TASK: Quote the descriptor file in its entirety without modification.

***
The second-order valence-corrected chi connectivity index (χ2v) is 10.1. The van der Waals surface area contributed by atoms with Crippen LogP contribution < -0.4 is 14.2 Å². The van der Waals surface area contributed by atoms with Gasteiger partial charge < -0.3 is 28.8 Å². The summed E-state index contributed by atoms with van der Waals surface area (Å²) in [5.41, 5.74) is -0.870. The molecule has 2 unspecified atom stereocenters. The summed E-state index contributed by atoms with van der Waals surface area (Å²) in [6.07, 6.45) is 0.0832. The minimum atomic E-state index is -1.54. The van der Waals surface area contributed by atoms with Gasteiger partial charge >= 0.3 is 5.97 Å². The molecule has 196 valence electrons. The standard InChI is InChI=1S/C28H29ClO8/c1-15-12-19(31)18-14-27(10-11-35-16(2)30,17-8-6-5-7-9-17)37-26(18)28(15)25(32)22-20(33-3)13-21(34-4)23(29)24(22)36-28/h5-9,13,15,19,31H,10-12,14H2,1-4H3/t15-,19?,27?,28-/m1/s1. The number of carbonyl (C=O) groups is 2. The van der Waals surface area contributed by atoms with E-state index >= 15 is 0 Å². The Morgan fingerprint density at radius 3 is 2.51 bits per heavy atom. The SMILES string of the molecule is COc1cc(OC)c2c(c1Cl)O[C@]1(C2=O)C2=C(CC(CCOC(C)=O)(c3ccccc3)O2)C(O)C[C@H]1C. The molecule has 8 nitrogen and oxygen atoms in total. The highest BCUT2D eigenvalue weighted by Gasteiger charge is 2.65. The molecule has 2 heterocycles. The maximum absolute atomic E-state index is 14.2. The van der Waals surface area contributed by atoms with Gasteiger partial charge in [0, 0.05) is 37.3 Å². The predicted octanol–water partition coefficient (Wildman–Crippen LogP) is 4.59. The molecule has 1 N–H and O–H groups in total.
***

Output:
The second-order valence-corrected chi connectivity index (χ2v) is 10.1. The van der Waals surface area contributed by atoms with Crippen LogP contribution < -0.4 is 14.2 Å². The van der Waals surface area contributed by atoms with Gasteiger partial charge < -0.3 is 28.8 Å². The summed E-state index contributed by atoms with van der Waals surface area (Å²) in [5.41, 5.74) is -0.870. The molecule has 2 unspecified atom stereocenters. The summed E-state index contributed by atoms with van der Waals surface area (Å²) in [6.07, 6.45) is 0.0832. The minimum atomic E-state index is -1.54. The van der Waals surface area contributed by atoms with Gasteiger partial charge >= 0.3 is 5.97 Å². The molecule has 196 valence electrons. The standard InChI is InChI=1S/C28H29ClO8/c1-15-12-19(31)18-14-27(10-11-35-16(2)30,17-8-6-5-7-9-17)37-26(18)28(15)25(32)22-20(33-3)13-21(34-4)23(29)24(22)36-28/h5-9,13,15,19,31H,10-12,14H2,1-4H3/t15-,19?,27?,28-/m1/s1. The number of carbonyl (C=O) groups is 2. The van der Waals surface area contributed by atoms with E-state index >= 15 is 0 Å². The Morgan fingerprint density at radius 3 is 2.51 bits per heavy atom. The SMILES string of the molecule is COc1cc(OC)c2c(c1Cl)O[C@]1(C2=O)C2=C(CC(CCOC(C)=O)(c3ccccc3)O2)C(O)C[C@H]1C. The molecule has 8 nitrogen and oxygen atoms in total. The highest BCUT2D eigenvalue weighted by Gasteiger charge is 2.65. The molecule has 2 heterocycles. The maximum absolute atomic E-state index is 14.2. The van der Waals surface area contributed by atoms with Gasteiger partial charge in [0, 0.05) is 37.3 Å². The predicted octanol–water partition coefficient (Wildman–Crippen LogP) is 4.59. The molecule has 1 N–H and O–H groups in total.